One can only calculate the further wastage for the balance period from 1998 to now, given that it has still remained incomplete. And then there's the minor matter of pilferage of taxpayer money. Again, we can turn to Shourie for just one representative sample in the person of Bipan Chandra.10
Here's how it panned out:
This eminent historian was sanctioned Rs 75,000 for the year 1987-88 for the assignment entitled "A History of the Indian National Congress". By 1989, he had been given Rs 57,500 with the balance (Rs 17,500) to be paid after the completed manuscript was submitted. He did not receive the balance due because he never cared to submit any manuscript. Upon inquiry, Shourie was told by the ICHR that the remaining balance is yet to be received because a "formal manuscript in this regard is yet to be received".
However, the story doesn't end here. 11Writes Shourie,
Later I learnt that the Rs 75,000 which had been allotted to this "eminent historian" for this project - "the Oral History Project" - had been but a part, a small part of the total take. Bipan Chandra was given in addition Rs two lakhs by the ICSSR and Rs four lakhs through the Jawaharlal Nehru University. Neither institution received any manuscript from him.
This is a small part of the taxpayer money guzzled by just one historian on a project separate from Towards Freedom, of which Bipan Chandra too, was part.
By today's fallen standards, if one were to perchance overlook these financial crimes going by the "small" sums they swindled, the all-round damage these eminent historians have inflicted on the country is unforgivable.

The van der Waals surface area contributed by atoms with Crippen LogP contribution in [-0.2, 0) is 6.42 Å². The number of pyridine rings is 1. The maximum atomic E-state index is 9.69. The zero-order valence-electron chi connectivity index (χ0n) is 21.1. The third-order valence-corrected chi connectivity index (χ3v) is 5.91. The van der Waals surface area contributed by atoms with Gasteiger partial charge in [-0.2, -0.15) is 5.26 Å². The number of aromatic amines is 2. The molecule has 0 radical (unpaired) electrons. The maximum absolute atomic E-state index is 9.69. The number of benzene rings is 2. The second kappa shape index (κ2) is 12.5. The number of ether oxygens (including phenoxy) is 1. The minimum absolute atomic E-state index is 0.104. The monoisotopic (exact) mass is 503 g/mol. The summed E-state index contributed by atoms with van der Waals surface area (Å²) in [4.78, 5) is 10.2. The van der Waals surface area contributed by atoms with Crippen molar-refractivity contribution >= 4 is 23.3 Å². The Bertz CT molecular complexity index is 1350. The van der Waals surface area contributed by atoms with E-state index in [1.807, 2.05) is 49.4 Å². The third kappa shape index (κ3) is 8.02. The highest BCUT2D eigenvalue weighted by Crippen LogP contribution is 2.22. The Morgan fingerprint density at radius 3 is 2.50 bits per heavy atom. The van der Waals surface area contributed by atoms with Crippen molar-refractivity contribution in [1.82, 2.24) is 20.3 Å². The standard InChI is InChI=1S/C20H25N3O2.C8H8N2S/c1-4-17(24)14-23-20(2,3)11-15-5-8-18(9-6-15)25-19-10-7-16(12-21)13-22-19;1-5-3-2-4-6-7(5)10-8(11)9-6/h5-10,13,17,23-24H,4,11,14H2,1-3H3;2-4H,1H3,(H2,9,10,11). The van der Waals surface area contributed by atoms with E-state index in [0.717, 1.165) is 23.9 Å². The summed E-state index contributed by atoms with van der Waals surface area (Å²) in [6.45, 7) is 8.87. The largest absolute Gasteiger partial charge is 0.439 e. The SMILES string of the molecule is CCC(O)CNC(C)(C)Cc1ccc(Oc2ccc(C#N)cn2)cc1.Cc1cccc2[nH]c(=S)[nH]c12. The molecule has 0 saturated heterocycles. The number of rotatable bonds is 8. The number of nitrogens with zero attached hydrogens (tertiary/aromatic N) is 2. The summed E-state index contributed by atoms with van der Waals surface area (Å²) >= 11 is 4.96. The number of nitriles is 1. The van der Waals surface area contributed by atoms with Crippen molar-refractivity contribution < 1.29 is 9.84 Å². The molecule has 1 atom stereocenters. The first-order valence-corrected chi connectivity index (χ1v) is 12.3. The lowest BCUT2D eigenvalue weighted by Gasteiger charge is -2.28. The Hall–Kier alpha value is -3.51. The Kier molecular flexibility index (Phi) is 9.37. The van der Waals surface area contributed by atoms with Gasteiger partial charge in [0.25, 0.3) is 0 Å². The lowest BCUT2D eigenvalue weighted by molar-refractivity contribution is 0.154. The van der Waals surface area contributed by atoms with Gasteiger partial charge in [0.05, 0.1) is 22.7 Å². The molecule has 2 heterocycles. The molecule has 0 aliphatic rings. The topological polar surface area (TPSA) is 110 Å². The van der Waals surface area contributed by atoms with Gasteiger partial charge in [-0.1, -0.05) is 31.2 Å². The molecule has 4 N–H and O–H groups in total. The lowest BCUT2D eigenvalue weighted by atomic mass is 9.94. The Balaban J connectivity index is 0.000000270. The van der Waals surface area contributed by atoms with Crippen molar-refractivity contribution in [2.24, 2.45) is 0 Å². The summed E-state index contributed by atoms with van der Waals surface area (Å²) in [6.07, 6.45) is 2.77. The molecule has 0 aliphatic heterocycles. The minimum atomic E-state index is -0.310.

In several ways, they have been responsible for heightening communal tensions most notably during the Ayodhya period, a turning point in India's history. To get a whiff of the nature of said damage, we will allow Dr Koenraad Elst12 to speak:
In my study of the Ayodhya controversy, I noticed that the frequent attempts to conceal or deny inconvenient evidence were an integral part of a larger effort to rewrite India's history and to whitewash Islam. It struck me that this effort to deny the unpleasant facts of Islam's destructive role in Indian history is similar to the attempts by some European writers to deny the Nazi Holocaust. Its goal and methods are similar, even though its social position is very different: in Europe, Holocaust negationists are a fringe group shunned by respectable people, but in India the jihad negationists are in control of the academic establishment and of the press.
Dr Elst's note on jihad negationism has a perfect echo in Dr Pandey's note about Majumdar's accurate observation about how "the Hindu leaders, including Gandhi and Nehru, deliberately ignored the fundamental differences between the Hindus and Muslims..." in their quest to attain an artificial harmony between the two based not on lived, historical realities but wishful thinking. It is this lazy or timid or short-sighted ignoring that eventually led to wholesale distortion, suppression, and even inventing historical "facts" by Communists.
The story of these realities must be told, at least now, to build a nation based on accepting and digesting even the harshest of historical truths. That definitely takes courage and toughness but is preferable in the long term than pretending that these truths don't exist. As with people so with problems: at some point, the makeup will peel away.